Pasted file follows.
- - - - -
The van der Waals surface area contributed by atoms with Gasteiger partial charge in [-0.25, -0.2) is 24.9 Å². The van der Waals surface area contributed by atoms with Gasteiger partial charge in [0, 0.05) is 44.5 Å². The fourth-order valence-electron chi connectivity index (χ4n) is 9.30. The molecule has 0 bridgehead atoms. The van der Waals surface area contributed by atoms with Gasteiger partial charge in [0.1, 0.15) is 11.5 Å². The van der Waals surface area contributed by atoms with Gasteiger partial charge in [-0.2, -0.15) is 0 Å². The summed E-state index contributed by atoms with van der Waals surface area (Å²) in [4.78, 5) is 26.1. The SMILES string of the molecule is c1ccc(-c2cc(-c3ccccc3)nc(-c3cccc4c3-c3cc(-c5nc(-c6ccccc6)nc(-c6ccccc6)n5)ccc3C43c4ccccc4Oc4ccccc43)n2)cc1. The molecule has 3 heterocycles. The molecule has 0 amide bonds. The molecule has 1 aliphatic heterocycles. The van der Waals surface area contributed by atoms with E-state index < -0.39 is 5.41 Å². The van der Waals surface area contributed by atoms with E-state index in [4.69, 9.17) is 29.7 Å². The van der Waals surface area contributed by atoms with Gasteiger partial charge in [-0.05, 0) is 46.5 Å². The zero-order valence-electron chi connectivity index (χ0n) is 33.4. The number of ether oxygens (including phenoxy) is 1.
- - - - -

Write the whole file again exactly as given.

The van der Waals surface area contributed by atoms with Gasteiger partial charge in [-0.25, -0.2) is 24.9 Å². The van der Waals surface area contributed by atoms with Gasteiger partial charge in [0, 0.05) is 44.5 Å². The fourth-order valence-electron chi connectivity index (χ4n) is 9.30. The molecule has 0 bridgehead atoms. The van der Waals surface area contributed by atoms with Gasteiger partial charge in [0.1, 0.15) is 11.5 Å². The van der Waals surface area contributed by atoms with Gasteiger partial charge in [-0.2, -0.15) is 0 Å². The summed E-state index contributed by atoms with van der Waals surface area (Å²) in [4.78, 5) is 26.1. The SMILES string of the molecule is c1ccc(-c2cc(-c3ccccc3)nc(-c3cccc4c3-c3cc(-c5nc(-c6ccccc6)nc(-c6ccccc6)n5)ccc3C43c4ccccc4Oc4ccccc43)n2)cc1. The molecule has 3 heterocycles. The molecule has 0 amide bonds. The molecule has 1 aliphatic heterocycles. The van der Waals surface area contributed by atoms with E-state index < -0.39 is 5.41 Å². The van der Waals surface area contributed by atoms with E-state index in [4.69, 9.17) is 29.7 Å². The van der Waals surface area contributed by atoms with Gasteiger partial charge in [-0.05, 0) is 46.5 Å². The zero-order valence-electron chi connectivity index (χ0n) is 33.4. The number of ether oxygens (including phenoxy) is 1.